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MyPillow CEO's Cyber Symposium Is Already a Deranged Circus

The pillow vendor has offered $5 million to anybody willing to disprove his so-called evidence of voter fraud during the 2020 presidential election.

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Mike Lindell, the CEO of MyPillow, has launched a three-day “cyber symposium” aimed at providing incontrovertible evidence that the 2020 presidential election was stolen from Donald Trump by an evil cabal of hackers and politicos.

Among the numerous rightwing figures in media, business, and GOP politics that have pushed the conspiratorial election fraud claims, Lindell stands out as one of the movement’s most prominent nutcases. Having apparently made it a mission to preach the gospel of Trump wherever he goes, Lindell has been promoting his weird event for weeks—even going on CNN, where he got into a heated argument with Drew Griffin about the validity of his dubious claims.


The cyber symposium, held in Sioux Falls, S.D. Aug. 10-12, is now being continuously live-streamed via the businessman’s buggy farce of a website, Frank, and is supposed to feature hard data that proves (once and for all!) that votes were manipulated in favor of Joe Biden last November.

The event has attracted a weird mix of attendees, including a who’s who of Trump’s most influential supporters. Steve Bannon, the alleged architect of the former president’s successful 2016 campaign, has been photographed around the event. Similarly, rightwing conspiracy theorist Ron Watkins (who has been pinpointed as the likeliest “Q” of QAnon), also video-streamed into the symposium to add his two cents. Even Eduardo Bolsonaro, the son of Brazilian President Jair Bolsonaro (an alleged Trump pal), for some reason showed up.


While Lindell has promised to present “world-changing” information that will force the Supreme Court to reinstate Trump as president, that information has not shown up yet and he mostly seems to be just making stuff up as he goes. Case in point: He kicked things off nicely on Tuesday by claiming that the event itself had been hacked. “The whole technology was attacked,” he babbled to the audience, later rambling, “We need to get the word out because they blocked the thing. But this is part of what I’m going to talk about today. This is the cover-up. This is the absolute cover-up of the worst in history.”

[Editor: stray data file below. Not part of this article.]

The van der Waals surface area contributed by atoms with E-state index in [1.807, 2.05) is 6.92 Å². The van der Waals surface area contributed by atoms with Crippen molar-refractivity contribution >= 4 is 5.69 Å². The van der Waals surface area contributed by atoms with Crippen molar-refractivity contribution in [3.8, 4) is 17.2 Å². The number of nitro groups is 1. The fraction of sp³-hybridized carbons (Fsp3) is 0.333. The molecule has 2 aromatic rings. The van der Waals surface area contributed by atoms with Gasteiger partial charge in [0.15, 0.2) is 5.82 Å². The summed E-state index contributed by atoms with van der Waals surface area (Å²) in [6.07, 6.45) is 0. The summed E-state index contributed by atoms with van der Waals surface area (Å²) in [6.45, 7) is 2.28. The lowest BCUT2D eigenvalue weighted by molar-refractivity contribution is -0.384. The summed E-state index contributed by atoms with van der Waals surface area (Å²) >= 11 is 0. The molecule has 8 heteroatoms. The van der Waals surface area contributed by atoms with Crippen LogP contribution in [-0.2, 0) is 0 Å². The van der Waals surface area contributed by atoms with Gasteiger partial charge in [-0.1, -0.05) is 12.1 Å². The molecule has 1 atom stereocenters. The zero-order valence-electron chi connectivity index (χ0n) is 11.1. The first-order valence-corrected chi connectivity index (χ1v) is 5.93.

At one point, Lindell also showed everybody a video, which seems to lay out the grand narrative for his conspiratorial vision. It alleges that the 2020 election was stolen by a cabal of deep-state goons, the Chinese government, George Soros (?), and corrupt electioneering vendors like Dominion Voting Systems.

While, admittedly, America’s real deep state goons aren’t above stealing the occasional election (or just, like, killing a nation’s political leaders and replacing them with fascist friends), the claims that have emanated from the Trump crowd represent just one unsubstantiated over-the-top claim after another, the likes of which sound like aborted storylines from a bad comic book.

More relevantly, ongoing audits and reviews by knowledgable security professionals have repeatedly debunked many of the claims made by Trump acolytes—not that it matters much to them.


Perhaps the most absurd part of Lindell’s whole “symposium” stunt is that he has offered $5 million to any cybersecurity professional who can look at his “data packets” and prove that claims of voter fraud are incorrect. Sounds like easy money, right?

Well, a number of infosec professionals are actually attending the event, though none of them seem to be under the delusion that they’re going to walk away with cash. Rather, many came in the hopes of seeing what Lindell is talking about and instead have weathered an unending tidal wave of bullshit. Instead of providing the security professionals with data to analyze, the pillow vendor has mostly just been messing with them.


Harri Hursti, an election security expert who attended the conference, told the Washington Post that the event was “a big fat nothing and a distraction,” also commenting “they have fed us with garbage just to control the narrative.”

Robert Graham, another well-known security professional who attended the event, has been live-tweeting most of the past two days, commenting that Lindell has continually promised to reveal to them “bombshell” data that proves malfeasance, only to feed them “random garbage that wastes our time.”


On Wednesday, Graham tweeted: “All day Mike Lindell has been on stage saying the cyber experts are happily working on packet captures. We are not. We haven’t been given the packet captures we were promised. I mentioned this because some of his PR guys came by looking to take video of cyber experts working on packet captures. They seem confused by the fact that there’s no cyber experts who have seen the promised packet captures.”

Footage of the conference is like something out of It’s Always Sunny in Philadelphia, except not as interesting or fun to watch. Overall, this tweet seems to have summed up the experience of attending—or just viewing—the event:


Sounds about right.